Mimesa celtica SPOONER 1948; Psen fulvitaris GOSSAKOVSKIJ 1934; Psen fulvitaris GOSSAKOVSKIJ 1934 preocc.; Mimumesa unicolor misident.
Description and notes
This species is morphologically very similar to M. unicolor. Recent appraisals of the differences between these two species can be found in Else & Felton (1994) and a rigorous statistical examination in Budrys (2001). The species has been ascribed to the genus Psen in most previous literature, including Shirt (1987) and Falk (1991).
Traditionally, this species was thought to be restricted to coastal dunes in western Britain and eastern Ireland, e.g. Braunton Burrows in Devon, Oxwich Dunes, Glamorgan, Ainsdale in Lancashire and a confirmed record for Ireland from North Bull Island in Dublin Bay. However, during the 1980s G R Else collected a series of specimens from the Charmouth-Lyme Regis landslip.
Widely distributed in the Palaearctic region: generally scarce in Fennoscandia; also recorded from the Netherlands and Germany. In Asia it has been recorded from Mongolia, Manchuria (N.E. China) and Japan (Lomholdt 1984).
Status (in Britain only)
Listed in both Shirt (1987) and Falk (1991) as Rare (RDB3).
The majority of British and Irish records originate from dune systems, where the species is associated with the dry marram zone of the the "white dunes" (Else & Felton, 1994). The more recently found Charmouth-Lyme Regis population appears to be associated with typical undercliff habitats: damp, bare clay with sparse vegetation and seepages supporting common reed.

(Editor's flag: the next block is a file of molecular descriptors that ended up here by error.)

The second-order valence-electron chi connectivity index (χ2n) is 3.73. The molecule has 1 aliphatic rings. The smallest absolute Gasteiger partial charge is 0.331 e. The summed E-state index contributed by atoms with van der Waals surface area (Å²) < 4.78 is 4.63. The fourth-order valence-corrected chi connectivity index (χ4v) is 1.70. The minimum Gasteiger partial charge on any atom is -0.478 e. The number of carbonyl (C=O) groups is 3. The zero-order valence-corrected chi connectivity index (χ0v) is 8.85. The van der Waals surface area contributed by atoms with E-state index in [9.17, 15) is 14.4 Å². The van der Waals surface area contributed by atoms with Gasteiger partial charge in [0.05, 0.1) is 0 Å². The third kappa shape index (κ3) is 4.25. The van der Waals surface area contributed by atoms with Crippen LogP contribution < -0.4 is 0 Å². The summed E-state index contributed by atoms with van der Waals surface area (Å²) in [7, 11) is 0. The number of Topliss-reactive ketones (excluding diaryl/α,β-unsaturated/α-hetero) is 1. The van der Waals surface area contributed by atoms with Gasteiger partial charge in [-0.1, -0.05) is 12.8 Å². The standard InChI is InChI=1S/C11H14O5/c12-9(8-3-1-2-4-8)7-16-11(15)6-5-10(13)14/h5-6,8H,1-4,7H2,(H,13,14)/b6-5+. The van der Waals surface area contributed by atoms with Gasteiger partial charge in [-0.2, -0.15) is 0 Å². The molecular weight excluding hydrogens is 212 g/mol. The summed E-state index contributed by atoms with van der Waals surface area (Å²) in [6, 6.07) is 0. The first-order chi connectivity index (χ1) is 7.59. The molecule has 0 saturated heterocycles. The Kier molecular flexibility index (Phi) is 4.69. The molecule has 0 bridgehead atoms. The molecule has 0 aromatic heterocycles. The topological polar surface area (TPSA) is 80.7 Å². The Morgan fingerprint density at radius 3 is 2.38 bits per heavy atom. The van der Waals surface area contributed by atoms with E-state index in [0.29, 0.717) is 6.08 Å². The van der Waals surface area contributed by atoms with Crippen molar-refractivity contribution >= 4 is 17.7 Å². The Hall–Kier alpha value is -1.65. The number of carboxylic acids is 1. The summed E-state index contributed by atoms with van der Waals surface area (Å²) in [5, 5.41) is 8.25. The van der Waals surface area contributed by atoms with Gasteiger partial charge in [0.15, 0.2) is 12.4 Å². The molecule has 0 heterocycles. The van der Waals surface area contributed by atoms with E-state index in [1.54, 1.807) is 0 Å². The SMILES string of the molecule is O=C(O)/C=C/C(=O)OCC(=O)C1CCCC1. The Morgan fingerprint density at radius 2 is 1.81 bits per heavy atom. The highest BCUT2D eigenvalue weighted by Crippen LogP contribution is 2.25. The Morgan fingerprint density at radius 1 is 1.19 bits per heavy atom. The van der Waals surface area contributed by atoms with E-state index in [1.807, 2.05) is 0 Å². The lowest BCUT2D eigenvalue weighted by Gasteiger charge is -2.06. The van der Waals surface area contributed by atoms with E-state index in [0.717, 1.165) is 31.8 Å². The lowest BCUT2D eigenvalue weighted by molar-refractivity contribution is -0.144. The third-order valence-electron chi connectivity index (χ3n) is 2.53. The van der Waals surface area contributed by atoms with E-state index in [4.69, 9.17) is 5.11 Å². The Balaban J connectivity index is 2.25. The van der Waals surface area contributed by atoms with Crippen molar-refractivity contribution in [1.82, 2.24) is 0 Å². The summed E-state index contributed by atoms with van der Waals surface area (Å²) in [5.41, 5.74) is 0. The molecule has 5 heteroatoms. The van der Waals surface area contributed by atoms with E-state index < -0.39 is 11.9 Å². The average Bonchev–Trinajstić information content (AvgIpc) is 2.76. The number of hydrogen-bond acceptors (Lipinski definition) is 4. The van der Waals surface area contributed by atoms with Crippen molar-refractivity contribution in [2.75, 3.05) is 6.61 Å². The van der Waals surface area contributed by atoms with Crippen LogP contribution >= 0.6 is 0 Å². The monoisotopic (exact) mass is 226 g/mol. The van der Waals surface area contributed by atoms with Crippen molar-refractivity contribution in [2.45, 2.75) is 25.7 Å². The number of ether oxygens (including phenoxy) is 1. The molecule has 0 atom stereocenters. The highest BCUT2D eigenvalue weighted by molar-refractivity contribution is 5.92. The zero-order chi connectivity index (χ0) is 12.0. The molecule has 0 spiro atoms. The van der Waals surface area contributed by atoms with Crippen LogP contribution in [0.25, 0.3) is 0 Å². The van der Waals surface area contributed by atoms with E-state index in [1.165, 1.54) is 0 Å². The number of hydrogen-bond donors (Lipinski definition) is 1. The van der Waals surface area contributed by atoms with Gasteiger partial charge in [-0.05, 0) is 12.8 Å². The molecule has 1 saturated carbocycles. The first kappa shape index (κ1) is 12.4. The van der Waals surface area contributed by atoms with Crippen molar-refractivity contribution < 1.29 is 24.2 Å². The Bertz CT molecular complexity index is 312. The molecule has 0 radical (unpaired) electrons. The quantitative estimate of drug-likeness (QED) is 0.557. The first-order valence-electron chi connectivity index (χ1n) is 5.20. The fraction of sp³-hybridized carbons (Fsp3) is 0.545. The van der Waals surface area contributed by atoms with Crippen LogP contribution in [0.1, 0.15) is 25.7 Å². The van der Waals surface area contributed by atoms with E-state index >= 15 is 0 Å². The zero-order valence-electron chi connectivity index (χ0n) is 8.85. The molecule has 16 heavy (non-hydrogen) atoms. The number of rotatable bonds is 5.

The earliest capture was on 16th June, although most records are from July and August, with records extending into late September.
Else & Felton (1994) cite Japanese research (Tsuneki, 1959) which indicates that prey are homopteran bugs within the families Cicadellidae and Delphacidae. This has been confirmed in Britain by G R Else, who found females carrying Chloronia species (Hemiptera: Delphacidae) and a nymph of a Macrostelus species (Hemiptera: Cicadellidae)(Else & Felton 1994).
Lomholdt (1984) appears to follow with tradition in speculating that the wasp may nest in the dead stems or roots of marram, but the most detailed nest description appears to be from Tsuneki (1959) who excavated burrows in a steep clay slope, perhaps reminiscent of the behaviour at Charmouth. Tsuneki found that the burrow could have one or more branches, with each branch having either a single terminal cell or a pair of cells. Once completed, the adjacent burrow was plugged with soil.
G M Spooner reported specimens on flowers of sea spurge (in Else & Felton 1994).
No information available.
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